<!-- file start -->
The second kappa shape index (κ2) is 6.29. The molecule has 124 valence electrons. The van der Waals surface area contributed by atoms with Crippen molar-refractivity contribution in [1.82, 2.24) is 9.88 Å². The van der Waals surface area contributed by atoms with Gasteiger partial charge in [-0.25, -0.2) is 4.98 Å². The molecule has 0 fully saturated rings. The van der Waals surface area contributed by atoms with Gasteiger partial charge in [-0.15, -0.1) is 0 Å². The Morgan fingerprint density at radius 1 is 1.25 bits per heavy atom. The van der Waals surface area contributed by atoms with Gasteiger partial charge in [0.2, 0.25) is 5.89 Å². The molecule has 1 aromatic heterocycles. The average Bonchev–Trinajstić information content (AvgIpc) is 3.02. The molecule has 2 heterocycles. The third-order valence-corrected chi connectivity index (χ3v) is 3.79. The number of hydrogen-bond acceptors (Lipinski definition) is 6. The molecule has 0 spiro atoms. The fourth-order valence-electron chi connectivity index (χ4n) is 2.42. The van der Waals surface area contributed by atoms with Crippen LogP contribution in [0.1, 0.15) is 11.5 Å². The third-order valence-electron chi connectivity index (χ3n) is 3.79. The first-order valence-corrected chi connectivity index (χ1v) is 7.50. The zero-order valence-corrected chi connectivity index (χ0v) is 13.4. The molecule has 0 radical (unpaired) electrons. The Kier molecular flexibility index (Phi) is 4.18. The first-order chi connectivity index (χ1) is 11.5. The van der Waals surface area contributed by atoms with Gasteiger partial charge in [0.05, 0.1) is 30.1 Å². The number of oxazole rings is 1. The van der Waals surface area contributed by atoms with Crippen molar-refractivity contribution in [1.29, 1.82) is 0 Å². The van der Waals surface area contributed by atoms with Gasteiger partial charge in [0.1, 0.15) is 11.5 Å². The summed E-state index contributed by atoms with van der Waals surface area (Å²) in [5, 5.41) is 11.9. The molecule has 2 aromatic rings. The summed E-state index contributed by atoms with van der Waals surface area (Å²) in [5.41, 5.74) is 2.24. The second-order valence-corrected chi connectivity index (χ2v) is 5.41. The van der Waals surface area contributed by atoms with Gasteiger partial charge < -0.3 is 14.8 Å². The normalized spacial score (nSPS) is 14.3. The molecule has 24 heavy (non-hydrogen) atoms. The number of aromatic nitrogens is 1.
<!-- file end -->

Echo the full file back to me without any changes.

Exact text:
The second kappa shape index (κ2) is 6.29. The molecule has 124 valence electrons. The van der Waals surface area contributed by atoms with Crippen molar-refractivity contribution in [1.82, 2.24) is 9.88 Å². The van der Waals surface area contributed by atoms with Gasteiger partial charge in [-0.25, -0.2) is 4.98 Å². The molecule has 0 fully saturated rings. The van der Waals surface area contributed by atoms with Gasteiger partial charge in [-0.15, -0.1) is 0 Å². The Morgan fingerprint density at radius 1 is 1.25 bits per heavy atom. The van der Waals surface area contributed by atoms with Gasteiger partial charge in [0.2, 0.25) is 5.89 Å². The molecule has 1 aromatic heterocycles. The average Bonchev–Trinajstić information content (AvgIpc) is 3.02. The molecule has 2 heterocycles. The third-order valence-corrected chi connectivity index (χ3v) is 3.79. The number of hydrogen-bond acceptors (Lipinski definition) is 6. The molecule has 0 spiro atoms. The fourth-order valence-electron chi connectivity index (χ4n) is 2.42. The van der Waals surface area contributed by atoms with Crippen LogP contribution in [0.1, 0.15) is 11.5 Å². The third-order valence-electron chi connectivity index (χ3n) is 3.79. The first-order valence-corrected chi connectivity index (χ1v) is 7.50. The zero-order valence-corrected chi connectivity index (χ0v) is 13.4. The molecule has 0 radical (unpaired) electrons. The Kier molecular flexibility index (Phi) is 4.18. The first-order chi connectivity index (χ1) is 11.5. The van der Waals surface area contributed by atoms with Gasteiger partial charge in [0.05, 0.1) is 30.1 Å². The number of oxazole rings is 1. The van der Waals surface area contributed by atoms with Crippen molar-refractivity contribution in [1.29, 1.82) is 0 Å². The van der Waals surface area contributed by atoms with Gasteiger partial charge in [0.1, 0.15) is 11.5 Å². The summed E-state index contributed by atoms with van der Waals surface area (Å²) in [5, 5.41) is 11.9. The molecule has 2 aromatic rings. The summed E-state index contributed by atoms with van der Waals surface area (Å²) in [5.41, 5.74) is 2.24. The second-order valence-corrected chi connectivity index (χ2v) is 5.41. The van der Waals surface area contributed by atoms with Gasteiger partial charge < -0.3 is 14.8 Å². The normalized spacial score (nSPS) is 14.3. The molecule has 24 heavy (non-hydrogen) atoms. The number of aromatic nitrogens is 1.